This is the side that the Ali spacer fits into. The outer 4 holes just need to be tapped M5 for the screws to hold the stepper, the inner 4 holes are for threaded rods to hold all the stepper mount pieces together and to the RoTab itself.

This is the side the stepper mounts to, you can see the circular recess for the boss on the stepper, and the 4 large counterbores are to allow clearance for the nuts to tighten the whole stepper mount onto the rotab.

And here is the obligitory mock assembly of the whole lot. I just need to make the threaded rods to hold it all together.


Looking good sir, your doing a real clean looking job!

What are you using for a mill while your doing the conversion? I found that to be the biggest problem while doing my mill and lathe conversions. You always seem to need to "touch something up" as soon as the machine is torn down.

Best of luck,
Thanks Matt

1hand said:
What are you using for a mill while your doing the conversion? I found that to be the biggest problem while doing my mill and lathe conversions. You always seem to need to "touch something up" as soon as the machine is torn down.

Well, I'm just using my mill, I just have to build it and rebuild it a lot!!! I have made a heath-robinson affair for a couple of jobs where I had to mill actual parts of my mill, for this I used my lathe, a cordless drill and a corded drill, and a number of files.

It can be an exercise in frustration trying to do all this with just the machines that you are converting. But on the other hand, it really makes you know your machine inside out!

I still have some bits and pieces to get done on the mill, some home switches, a permenantly mounted E-Stop, spindle speed control, and some backlash to chase down as far as practical ( X 0.3mm, Y 0.2mm and Z 0.13mm. If I can get them all down to 0.1mm I'd be quite happy, any less than that and I would be ecstatic! )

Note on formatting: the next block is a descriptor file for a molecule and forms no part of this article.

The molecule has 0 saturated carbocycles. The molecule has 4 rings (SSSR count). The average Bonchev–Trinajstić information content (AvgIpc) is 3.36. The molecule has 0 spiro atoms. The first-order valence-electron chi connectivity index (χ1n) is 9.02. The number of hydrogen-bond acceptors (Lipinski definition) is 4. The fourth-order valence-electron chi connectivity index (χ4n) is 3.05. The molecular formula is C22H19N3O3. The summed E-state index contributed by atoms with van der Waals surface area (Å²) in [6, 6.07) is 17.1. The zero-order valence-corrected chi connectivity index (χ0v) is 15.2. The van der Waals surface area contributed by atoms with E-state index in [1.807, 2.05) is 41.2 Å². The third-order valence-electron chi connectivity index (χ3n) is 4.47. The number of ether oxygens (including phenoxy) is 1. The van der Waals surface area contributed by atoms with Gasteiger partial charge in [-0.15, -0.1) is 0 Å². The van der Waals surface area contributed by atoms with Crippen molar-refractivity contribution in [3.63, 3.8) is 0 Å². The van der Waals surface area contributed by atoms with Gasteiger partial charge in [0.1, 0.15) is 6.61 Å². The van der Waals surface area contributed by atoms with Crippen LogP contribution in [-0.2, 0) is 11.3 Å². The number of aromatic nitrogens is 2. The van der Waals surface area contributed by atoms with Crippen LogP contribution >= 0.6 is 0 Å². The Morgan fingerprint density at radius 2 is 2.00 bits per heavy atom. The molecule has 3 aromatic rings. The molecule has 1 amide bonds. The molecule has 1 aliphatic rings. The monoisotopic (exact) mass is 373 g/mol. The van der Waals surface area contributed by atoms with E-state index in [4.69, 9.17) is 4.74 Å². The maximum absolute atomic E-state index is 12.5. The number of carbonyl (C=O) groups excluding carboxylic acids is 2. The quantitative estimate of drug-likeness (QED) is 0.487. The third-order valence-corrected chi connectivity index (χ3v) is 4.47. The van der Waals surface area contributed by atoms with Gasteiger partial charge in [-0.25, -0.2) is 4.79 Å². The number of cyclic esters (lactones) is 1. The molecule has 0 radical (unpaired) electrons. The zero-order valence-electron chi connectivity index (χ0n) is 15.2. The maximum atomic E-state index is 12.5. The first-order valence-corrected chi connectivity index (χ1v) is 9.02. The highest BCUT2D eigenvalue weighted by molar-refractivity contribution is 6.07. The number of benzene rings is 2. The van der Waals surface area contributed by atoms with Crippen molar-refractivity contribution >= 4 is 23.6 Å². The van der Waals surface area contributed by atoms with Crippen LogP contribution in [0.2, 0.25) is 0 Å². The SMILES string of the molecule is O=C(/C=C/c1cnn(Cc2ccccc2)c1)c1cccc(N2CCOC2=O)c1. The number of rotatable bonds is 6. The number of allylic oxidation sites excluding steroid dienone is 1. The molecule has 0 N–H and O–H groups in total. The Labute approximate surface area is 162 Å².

I had a little time this afternoon and so I took some 4mm stainless rod that I had and cut 4 lengths and threaded both ends. Popped on a few nuts and then assembled everything together.


I am very pleasently surprised how this has improved this little table. It no longer rocks on its axis, and the backlash is much reduced too. Even if you dont want to convert one of these to cnc, putting in a angular contact bearing will really reduce the backlash even in a manual machine. A reasonably cheap way to make a big improvement on a cheap Rotary Table.

Contrary to popular belief, I havent been doing absolutely nothing since the last update, just doing very little :big: :big: :big: :big: :big:

I have been using the mill in a semi-cnc mode, mainly using manual commands, and even have used some of the wizards in Mach3 which are very handy.

For the last few days I have been making a couple of mounts to make the connection between the X and Y ballnuts and the mill table.

This was where mach3's wizards came in very useful. I used one that cuts an arc of whatever radius you choose and from whatever start point for the desired degree of cut. Then I used a circular bolt hole drilling wizard that does exactly what it says on the tin.

The result:-

and it fits in here for the X-axis

Then using the above mentioned wizards as well as a hole boring wizard, to make a larger mount for the Y-axis.

Then I had a bit of whittling to do as the slot in the mill base casting was slightly narrower, so once I had broken down the mill to get at the Y-axis ballscrew I put the mount on the "bandsaw" diet and trimmed down the sides. A few mins with a file had it fitting ok. A bit more filing to get the fit right and it was time to fit the ballnut into the mount.

This presented another problem, the little space in the casting of the mill that this mount will fit into is only about 2-3mm bigger that the mount, so how was I to fix the ballnut firmly to the mount. I am able to use 3 cap-screws at the bottom, but for the top I trimmed down some cap-screws and then filed a couple of flats to use a spanner. And whatya know, it worked!!

The result of doing all this is that my backlash has reduced from 0.22mm to 0.1mm on the X-axis and from 0.34mm to 0.15mm on the Y-axis. I think that it was worth it. I still use the Backlash Comp in Mach3, but when I want to do some small scale engraving with the mill it should make it much better.

Hi Tim,
This is a nice thread. I am in the middle of converting my X2. How is yours working after all this time?

Again, thanks for posting.